Title: Cluster Research, or Discovering You’re Related to the Whole Block
Time and Date: Saturday, 5 May 2018, 4:00 p.m.
As Aristotle noted, “Man is by nature a social animal”—he has family, society, and throughout history he has moved with them. With this in mind, this session is designed to remind researchers to step back and look at the community—neighbors, co-workers, extended family of the individuals they are researching—and to really examine the records we find.
Early in our research we tend to look at documents quickly and not take in all the possible information or details. The witnesses on a marriage record might be friends or relatives. The informant on a death certificate may help you figure out the married name of an otherwise missing daughter. A pair of immigrant brothers who naturalize a year apart may be asked for wholly different information. One example shown in the session will follow an ancestor whose only origin indicated he came from Britain. But the record for his younger brother listed their city of origin, place of birth, previous residence, and date of arrival.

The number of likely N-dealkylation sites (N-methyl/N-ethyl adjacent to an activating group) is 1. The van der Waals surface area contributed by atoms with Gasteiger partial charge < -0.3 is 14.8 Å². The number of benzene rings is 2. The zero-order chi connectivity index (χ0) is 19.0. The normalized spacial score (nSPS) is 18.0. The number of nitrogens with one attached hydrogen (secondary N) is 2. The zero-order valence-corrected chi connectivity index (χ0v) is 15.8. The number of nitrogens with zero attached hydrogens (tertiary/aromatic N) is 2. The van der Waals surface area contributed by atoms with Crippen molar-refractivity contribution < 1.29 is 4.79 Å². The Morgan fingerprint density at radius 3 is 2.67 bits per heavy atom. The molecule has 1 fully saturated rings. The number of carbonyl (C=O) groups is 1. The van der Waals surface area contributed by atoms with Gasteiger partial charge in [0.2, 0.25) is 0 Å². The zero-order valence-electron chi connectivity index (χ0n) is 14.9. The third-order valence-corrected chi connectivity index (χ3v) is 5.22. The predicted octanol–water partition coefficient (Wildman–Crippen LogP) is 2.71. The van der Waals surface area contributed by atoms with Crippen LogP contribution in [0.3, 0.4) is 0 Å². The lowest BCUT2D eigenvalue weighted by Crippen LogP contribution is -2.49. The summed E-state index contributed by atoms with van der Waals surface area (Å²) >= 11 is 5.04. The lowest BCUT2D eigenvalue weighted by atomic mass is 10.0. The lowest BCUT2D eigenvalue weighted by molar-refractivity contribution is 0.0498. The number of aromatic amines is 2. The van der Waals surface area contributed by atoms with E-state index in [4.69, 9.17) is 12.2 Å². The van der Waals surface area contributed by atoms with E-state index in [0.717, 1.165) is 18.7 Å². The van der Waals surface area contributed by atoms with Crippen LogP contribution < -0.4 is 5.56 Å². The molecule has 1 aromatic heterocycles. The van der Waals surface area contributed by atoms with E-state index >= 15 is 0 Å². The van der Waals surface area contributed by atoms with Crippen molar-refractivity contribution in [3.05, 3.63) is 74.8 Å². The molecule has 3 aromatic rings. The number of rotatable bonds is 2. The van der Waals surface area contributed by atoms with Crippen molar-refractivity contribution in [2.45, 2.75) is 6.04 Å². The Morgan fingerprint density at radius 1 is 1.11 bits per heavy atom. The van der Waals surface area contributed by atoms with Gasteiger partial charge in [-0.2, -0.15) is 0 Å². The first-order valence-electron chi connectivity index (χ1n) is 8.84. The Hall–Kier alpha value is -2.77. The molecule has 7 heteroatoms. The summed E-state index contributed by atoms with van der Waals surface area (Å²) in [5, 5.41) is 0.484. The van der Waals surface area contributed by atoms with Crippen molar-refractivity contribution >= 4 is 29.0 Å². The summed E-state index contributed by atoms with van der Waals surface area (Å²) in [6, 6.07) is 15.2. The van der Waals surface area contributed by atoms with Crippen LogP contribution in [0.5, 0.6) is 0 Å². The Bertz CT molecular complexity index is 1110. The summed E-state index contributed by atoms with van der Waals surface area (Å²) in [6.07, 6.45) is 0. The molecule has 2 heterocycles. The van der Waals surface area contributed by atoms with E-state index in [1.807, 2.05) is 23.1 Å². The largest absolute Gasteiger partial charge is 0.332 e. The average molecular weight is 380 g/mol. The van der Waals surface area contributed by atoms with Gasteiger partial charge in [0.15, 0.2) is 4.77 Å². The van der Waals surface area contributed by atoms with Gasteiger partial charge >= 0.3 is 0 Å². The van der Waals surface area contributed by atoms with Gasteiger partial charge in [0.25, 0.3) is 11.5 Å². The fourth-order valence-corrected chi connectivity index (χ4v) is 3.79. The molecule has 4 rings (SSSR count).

Examples used throughout the lecture include locales such as Michigan, Canada, Arkansas, and Mississippi and feature German-American, British, Canadian, and African-American lines. This helps reinforce the need to study all of the associates to get a better picture of our direct lines. Ignoring them may mean losing out on that bit of information that will break through a brick wall.
ABOUT: Jessica Trotter is a researcher, blogger, archivist and librarian. Her research areas include African American, British Isles, Canadian, American Midwest, German Palatines and Early American research. She tries very hard to keep her blog up-to-date…with varying degrees of success: https://genieroadtrip.wordpress.com/. She is honored to be presenting at NGS for the first time and would love to see you at her session.